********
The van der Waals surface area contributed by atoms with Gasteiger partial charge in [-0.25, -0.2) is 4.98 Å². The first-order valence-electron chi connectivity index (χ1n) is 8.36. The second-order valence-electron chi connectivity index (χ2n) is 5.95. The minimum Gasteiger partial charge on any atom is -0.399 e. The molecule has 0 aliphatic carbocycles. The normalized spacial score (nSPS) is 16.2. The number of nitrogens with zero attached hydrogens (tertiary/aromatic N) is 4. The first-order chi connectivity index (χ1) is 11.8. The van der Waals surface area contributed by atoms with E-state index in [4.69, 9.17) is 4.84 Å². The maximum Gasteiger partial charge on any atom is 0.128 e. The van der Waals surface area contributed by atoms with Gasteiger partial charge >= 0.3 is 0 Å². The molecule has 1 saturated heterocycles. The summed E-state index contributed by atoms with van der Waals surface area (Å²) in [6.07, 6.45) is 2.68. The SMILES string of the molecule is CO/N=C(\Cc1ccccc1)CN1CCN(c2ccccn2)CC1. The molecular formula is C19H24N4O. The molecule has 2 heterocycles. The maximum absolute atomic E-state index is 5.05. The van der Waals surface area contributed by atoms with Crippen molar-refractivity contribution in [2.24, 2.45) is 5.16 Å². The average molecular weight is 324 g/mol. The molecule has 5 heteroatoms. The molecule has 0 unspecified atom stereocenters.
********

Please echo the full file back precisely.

The van der Waals surface area contributed by atoms with Gasteiger partial charge in [-0.25, -0.2) is 4.98 Å². The first-order valence-electron chi connectivity index (χ1n) is 8.36. The second-order valence-electron chi connectivity index (χ2n) is 5.95. The minimum Gasteiger partial charge on any atom is -0.399 e. The molecule has 0 aliphatic carbocycles. The normalized spacial score (nSPS) is 16.2. The number of nitrogens with zero attached hydrogens (tertiary/aromatic N) is 4. The first-order chi connectivity index (χ1) is 11.8. The van der Waals surface area contributed by atoms with E-state index in [4.69, 9.17) is 4.84 Å². The maximum Gasteiger partial charge on any atom is 0.128 e. The van der Waals surface area contributed by atoms with Gasteiger partial charge >= 0.3 is 0 Å². The molecule has 1 saturated heterocycles. The summed E-state index contributed by atoms with van der Waals surface area (Å²) in [6.07, 6.45) is 2.68. The SMILES string of the molecule is CO/N=C(\Cc1ccccc1)CN1CCN(c2ccccn2)CC1. The molecular formula is C19H24N4O. The molecule has 2 heterocycles. The maximum absolute atomic E-state index is 5.05. The van der Waals surface area contributed by atoms with Crippen molar-refractivity contribution in [2.24, 2.45) is 5.16 Å². The average molecular weight is 324 g/mol. The molecule has 5 heteroatoms. The molecule has 0 unspecified atom stereocenters.